What is the problem we are trying to solve?

Hadoop is topical at the moment as it is the platform of choice for Big Data projects. Most companies are beginning to use Machine Learning and AI projects on their data to gain better business insights for their own companies’ internal needs and their clients. The vast majority of these projects are being carried out on a Hadoop platform as this is the platform best capable of handling the volumes of data required for analysis, and the platform most analytic tools have been developed for.

The problem here is that Hadoop is difficult. It is not one language or one operating system, but rather an ecosystem of disparate systems that work together on a distributed processing environment.

So apart from the complexity of having to master several languages (Python, Java, Scripting, SQL, etc.) to program over a dozen different modules (Hive, Spark, Sqoop, etc.), you also have to understand how the data is stored and processed on a distributed processing environment. It is not easy to make this work out of the box.

Exposition of the problem

The first step in any Hadoop project is a Proof of Concept. This will determine if there is value to be derived from the data and if the project is worth pursuing onto production stage. POC’s are very straightforward for Hadoop Specialists to design and plan and there are a number of distinct stages to them:

Establish the business use case to be implemented (e.g. Identify customers for upselling opportunities, etc.)

  • Data Identification: Identify what data is required for use in the POC and ensure that it is available for the duration of the project.
  • Use Case: Establish the business use case to be implemented (e.g. using Machine Learning to identify customers for upselling opportunities, etc.) and what is required in terms of development and technology to prove this use case.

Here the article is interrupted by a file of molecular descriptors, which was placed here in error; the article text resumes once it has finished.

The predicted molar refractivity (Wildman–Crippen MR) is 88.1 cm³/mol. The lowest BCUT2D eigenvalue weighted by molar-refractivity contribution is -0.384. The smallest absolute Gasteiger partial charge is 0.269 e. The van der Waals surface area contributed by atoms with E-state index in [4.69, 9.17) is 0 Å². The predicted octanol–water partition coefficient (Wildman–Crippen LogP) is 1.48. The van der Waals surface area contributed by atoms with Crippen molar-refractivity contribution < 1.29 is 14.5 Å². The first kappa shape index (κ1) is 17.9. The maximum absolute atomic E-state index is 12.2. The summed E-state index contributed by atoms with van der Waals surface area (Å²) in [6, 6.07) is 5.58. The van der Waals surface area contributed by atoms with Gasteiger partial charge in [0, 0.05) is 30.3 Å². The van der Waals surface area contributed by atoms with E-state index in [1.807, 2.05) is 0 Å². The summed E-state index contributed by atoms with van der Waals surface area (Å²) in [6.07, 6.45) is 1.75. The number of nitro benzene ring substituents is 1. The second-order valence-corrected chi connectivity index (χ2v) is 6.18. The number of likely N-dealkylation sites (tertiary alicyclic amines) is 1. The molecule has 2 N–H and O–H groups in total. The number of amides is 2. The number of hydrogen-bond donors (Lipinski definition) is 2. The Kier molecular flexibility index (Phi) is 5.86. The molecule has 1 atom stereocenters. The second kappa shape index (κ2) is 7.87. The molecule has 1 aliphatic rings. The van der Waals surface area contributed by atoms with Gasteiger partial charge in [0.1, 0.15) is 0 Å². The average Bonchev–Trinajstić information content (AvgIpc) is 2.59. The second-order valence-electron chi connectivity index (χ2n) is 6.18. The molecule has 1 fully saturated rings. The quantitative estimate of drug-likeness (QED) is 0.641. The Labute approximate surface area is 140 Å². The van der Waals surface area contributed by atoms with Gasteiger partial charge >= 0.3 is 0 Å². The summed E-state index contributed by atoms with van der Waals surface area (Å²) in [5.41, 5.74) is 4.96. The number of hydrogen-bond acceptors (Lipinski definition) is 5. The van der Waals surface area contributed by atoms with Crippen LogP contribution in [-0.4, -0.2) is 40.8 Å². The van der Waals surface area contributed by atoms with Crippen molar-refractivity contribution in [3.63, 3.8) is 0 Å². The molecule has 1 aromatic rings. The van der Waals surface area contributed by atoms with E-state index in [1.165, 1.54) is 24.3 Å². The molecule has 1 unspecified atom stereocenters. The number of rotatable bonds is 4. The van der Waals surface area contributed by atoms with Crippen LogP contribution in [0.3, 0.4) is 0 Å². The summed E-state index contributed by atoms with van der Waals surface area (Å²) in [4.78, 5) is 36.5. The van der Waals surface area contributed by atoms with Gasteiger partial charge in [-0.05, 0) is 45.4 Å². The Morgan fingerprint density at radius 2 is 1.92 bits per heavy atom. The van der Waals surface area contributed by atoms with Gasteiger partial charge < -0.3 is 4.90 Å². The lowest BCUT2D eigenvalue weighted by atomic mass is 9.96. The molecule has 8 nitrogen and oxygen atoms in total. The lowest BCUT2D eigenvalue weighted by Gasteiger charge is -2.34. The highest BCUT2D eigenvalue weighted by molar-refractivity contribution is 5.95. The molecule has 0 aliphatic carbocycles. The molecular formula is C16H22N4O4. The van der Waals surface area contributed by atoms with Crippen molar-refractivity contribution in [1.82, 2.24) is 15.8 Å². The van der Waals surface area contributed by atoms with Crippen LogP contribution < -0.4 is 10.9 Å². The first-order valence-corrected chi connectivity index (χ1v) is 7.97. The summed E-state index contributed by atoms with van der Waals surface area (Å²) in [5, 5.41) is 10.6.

• Data Platform: Decide on a platform of choice: on-premise or cloud and the size of your Hadoop cluster 3/4/5 etc. nodes.
  • Hadoop Distribution: Decide on which distribution you will use for the POC – Apache, Cloudera, Hortonworks or MapR.
  • Data Ingestion: The nature of the data will determine the ingestion method. Static or Streaming, structured or unstructured – the options could be Sqoop, Kafka, Ni-Fi, StreamSets, etc.

    The nature of the data will determine the ingestion method. Static or Streaming, structured or unstructured– the options could be Sqoop, Kafka,  Ni- Fi , StreamSets, etc.

  • Data Storage: The nature of the data and the type of processing you expect to carry out on it will determine the storage platform that is used, options include HBase, HIVE, MongoDB, Impala, etc.
  • Data Security: Do you develop for a Kerberos environment or not? It is certainly easier not to do so, but the work carried out on the POC will be of little use if you need to deploy Kerberos in production.
  • Data Transformation: Before you apply the use case solution to the data, you will typically need to combine and re-format the data to suit your processing requirements. This can be done using SQL, Spark or other options.
  • Data Governance: Finally, you may or may not decide to implement data governance on your POC, depending on the nature of your data and use case.

Designing a POC plan is the easy part. It is the implementation of the POC where things can start to go wrong.

In our experience most people do not have access to the full skill set of technologies required to successfully set up a POC (we have been involved in the implementation of over 100 Hadoop projects at this stage). If the full skill set is not in place this results in the project taking longer than expected and not delivering the required results. The most common problems that we have encountered are: